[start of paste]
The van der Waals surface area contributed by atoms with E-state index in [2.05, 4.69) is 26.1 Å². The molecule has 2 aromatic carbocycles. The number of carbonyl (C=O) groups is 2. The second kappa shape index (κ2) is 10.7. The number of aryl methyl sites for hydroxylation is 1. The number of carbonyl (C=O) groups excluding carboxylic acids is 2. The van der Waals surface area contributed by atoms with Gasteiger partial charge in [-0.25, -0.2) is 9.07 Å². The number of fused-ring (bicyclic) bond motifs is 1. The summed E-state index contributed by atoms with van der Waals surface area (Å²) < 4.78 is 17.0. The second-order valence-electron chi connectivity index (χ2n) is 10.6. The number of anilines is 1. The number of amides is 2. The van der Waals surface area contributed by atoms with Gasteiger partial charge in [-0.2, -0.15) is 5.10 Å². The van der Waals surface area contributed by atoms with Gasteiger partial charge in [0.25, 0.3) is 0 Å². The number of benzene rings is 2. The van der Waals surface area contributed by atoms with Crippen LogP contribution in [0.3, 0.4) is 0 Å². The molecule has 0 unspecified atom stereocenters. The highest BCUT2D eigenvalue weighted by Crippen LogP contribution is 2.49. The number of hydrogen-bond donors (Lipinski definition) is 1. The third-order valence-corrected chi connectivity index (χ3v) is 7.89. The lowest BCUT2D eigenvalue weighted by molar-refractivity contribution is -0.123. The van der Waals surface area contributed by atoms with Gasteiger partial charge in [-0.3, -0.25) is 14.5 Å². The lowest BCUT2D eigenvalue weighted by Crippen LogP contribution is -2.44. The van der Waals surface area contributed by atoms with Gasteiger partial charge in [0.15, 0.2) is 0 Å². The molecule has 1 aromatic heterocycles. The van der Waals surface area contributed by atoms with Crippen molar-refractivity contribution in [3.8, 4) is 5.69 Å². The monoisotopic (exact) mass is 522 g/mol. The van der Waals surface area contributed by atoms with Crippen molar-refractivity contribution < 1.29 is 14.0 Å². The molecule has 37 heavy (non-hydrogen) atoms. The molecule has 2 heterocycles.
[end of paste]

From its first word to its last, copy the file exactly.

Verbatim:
The van der Waals surface area contributed by atoms with E-state index in [2.05, 4.69) is 26.1 Å². The molecule has 2 aromatic carbocycles. The number of carbonyl (C=O) groups is 2. The second kappa shape index (κ2) is 10.7. The number of aryl methyl sites for hydroxylation is 1. The number of carbonyl (C=O) groups excluding carboxylic acids is 2. The van der Waals surface area contributed by atoms with Gasteiger partial charge in [-0.25, -0.2) is 9.07 Å². The number of fused-ring (bicyclic) bond motifs is 1. The summed E-state index contributed by atoms with van der Waals surface area (Å²) < 4.78 is 17.0. The second-order valence-electron chi connectivity index (χ2n) is 10.6. The number of anilines is 1. The number of amides is 2. The van der Waals surface area contributed by atoms with Gasteiger partial charge in [-0.2, -0.15) is 5.10 Å². The van der Waals surface area contributed by atoms with Gasteiger partial charge in [0.25, 0.3) is 0 Å². The number of benzene rings is 2. The van der Waals surface area contributed by atoms with Crippen LogP contribution in [0.3, 0.4) is 0 Å². The molecule has 0 unspecified atom stereocenters. The highest BCUT2D eigenvalue weighted by Crippen LogP contribution is 2.49. The number of hydrogen-bond donors (Lipinski definition) is 1. The third-order valence-corrected chi connectivity index (χ3v) is 7.89. The lowest BCUT2D eigenvalue weighted by molar-refractivity contribution is -0.123. The van der Waals surface area contributed by atoms with Gasteiger partial charge in [-0.3, -0.25) is 14.5 Å². The lowest BCUT2D eigenvalue weighted by Crippen LogP contribution is -2.44. The van der Waals surface area contributed by atoms with Gasteiger partial charge in [0.15, 0.2) is 0 Å². The molecule has 1 aromatic heterocycles. The van der Waals surface area contributed by atoms with Crippen molar-refractivity contribution in [3.8, 4) is 5.69 Å². The monoisotopic (exact) mass is 522 g/mol. The van der Waals surface area contributed by atoms with Crippen molar-refractivity contribution < 1.29 is 14.0 Å². The molecule has 37 heavy (non-hydrogen) atoms. The molecule has 2 heterocycles.